At the time, there was only limited demand from other regions of Spain Galiza and to a lesser extent, Valencia. Although by the dawn of the 20th century, a quarter of all the salt harvested from the lagoon in Torrevieja was sold in Spain itself, the rest was exported to foreign markets. Today, it is still an important industry in a major employer. You can visit the Museum of Salt. In recent years the local economy has hugely expanded due to the tourist industry; this includes both a strong contingent of British, Irish and Scandinavians, many of whom live there all the year round, Spanish people who have a second home in the city. By 2004, Torrevieja had the largest number of British residents of all Spanish municipalities The high number of British expatriates has led to Torrevieja being nicknamed as'the costa del Yorkshire' by some holidaymakers surprised that many British residents prefer imported cheap mass-produced bread from England such as Warburtons and Hovis. Since 2001, the city's authorities, along with Random House's Spanish subsidiary, Plaza & Janés, award Spain's second most important annual literary award, the Premio de Novela Ciudad de Torrevieja, its poetry correlative, Premio de Poesía Ciudad de Torrevieja.
Köppen-Geiger climate classification system classifies its climate as hot semi-arid, with sunny and mild winters and warm to hot sunny summers. Early autumn is the wettest season. In 1991, the city had 25,000 residents, two decades close to 100,000; the father of the expansion was Pedro Ángel Hernández i Mateo, mayor between 1988 and 2011. In order to encourage growth, all the land was rezoned fit for building, save for the two lagoons, designated natural parks in 1989; the INE of 2005 showed that the city had 84,838 residents, the ajuntament had 95,531 residents. By January 2008 this figure had reached 103,154 of whom only 47,870 were Spanish. 7,000+ of the Spanish residents were from Madrid and not for nothing is Torrevieja known as "la playa de Madrid". The most prominent nationalities in 2012 were: The city is a conservative stronghold, with the Partido Popular maintaining an absolute majority at the municipal elections of 2007, 2011. PP however narrowly lost its absolute majority in 2015 to a coalition of five parties which designated Green candidate José Manuel Dolón i García mayor.
Iglesia Arciprestal de la Inmaculada Concepción - Erected in 1789 and reconstructed in 1844, using stones reclaimed from the original Torre Vella. Panoramic viewpoint La Torre del Moro, old watchtower. Iglesia de Nuestra Señora del Rosario, constructed in 1896. Paseo de la Dique de Levante, Dyke or Breakwater of Levante, 1600 m long. Parque de las Naciones or The Park of the Nations - Scale reproduction of the map of the European Continent Museo del Mar y de la Sal Submarine S-61 Delfin Floating Museum Albatros III Patrol Boat Floating Museum Eras de la Sal - Served as a storehouse and wharf for salt from 1777 until 1958. Las Salinas - The two salt lagoons to the west of the city, Nature Park of the Lagoons of La Mata and Torrevieja; the Street Market on Fridays - As of May 2017, market has moved to a new location outside of the city centre, near Aquapolis Centro Comercial de Habaneras - A semi-outdoor shopping mall. Carrefour Torrevieja hypermarket Paraje Natural Municipal - Parque del Molino de Agua - Local natural park - Waterwheel park in La Mata Palacio de la Música Centro Cultural Virgen del Carmen Teatro Auditorio Municipal de Torrevieja International Music Auditorium of Torrevieja-Torrevieja Museo de la Habanera'Ricardo Lafuente' Museum of Easter Old Railway Station, houses Torrevieja Natural History Museum Cultural Society of Torrevieja Casino, Mozarabic style interior from 1880's Water Fountains Seaside Esplanade'Juan Aparicio' Park of the Molino Playa de los Náufragos Playa de la Mata Playa del Cura Playa de los Locos Natural swimming pools at the Juan Aparicio promenade Aquapolis, Water Park Boom Boom St Joaquín Chapaprieta, politician Nicola Kuhn, tennis player Ayuntamiento de Torrevieja Torrevieja travel guide from Wikivoyage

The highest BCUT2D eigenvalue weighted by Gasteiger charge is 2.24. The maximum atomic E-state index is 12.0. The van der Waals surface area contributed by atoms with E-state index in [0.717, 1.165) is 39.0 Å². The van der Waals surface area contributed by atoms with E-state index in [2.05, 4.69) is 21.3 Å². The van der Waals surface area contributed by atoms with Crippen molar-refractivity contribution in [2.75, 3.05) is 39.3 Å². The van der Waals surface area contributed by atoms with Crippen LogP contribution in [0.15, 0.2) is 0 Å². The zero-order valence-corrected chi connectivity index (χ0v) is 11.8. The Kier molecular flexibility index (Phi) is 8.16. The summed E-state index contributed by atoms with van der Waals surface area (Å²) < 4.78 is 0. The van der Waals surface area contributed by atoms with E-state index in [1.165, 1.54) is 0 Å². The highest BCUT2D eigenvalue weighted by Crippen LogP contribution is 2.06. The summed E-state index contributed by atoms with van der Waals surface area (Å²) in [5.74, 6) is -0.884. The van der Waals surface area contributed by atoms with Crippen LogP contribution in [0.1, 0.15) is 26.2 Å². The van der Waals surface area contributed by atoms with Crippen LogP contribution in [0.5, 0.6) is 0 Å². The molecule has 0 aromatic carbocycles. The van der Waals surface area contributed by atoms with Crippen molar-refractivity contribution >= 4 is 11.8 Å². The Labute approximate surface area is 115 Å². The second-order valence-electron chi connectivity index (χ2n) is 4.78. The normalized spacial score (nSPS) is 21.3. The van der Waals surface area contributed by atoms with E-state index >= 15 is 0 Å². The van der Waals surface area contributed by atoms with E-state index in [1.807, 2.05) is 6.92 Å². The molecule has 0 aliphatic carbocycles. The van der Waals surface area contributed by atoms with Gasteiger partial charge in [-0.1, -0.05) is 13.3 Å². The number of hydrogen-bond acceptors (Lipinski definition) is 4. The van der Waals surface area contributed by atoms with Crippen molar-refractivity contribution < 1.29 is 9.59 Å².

Autonomous communities of Spain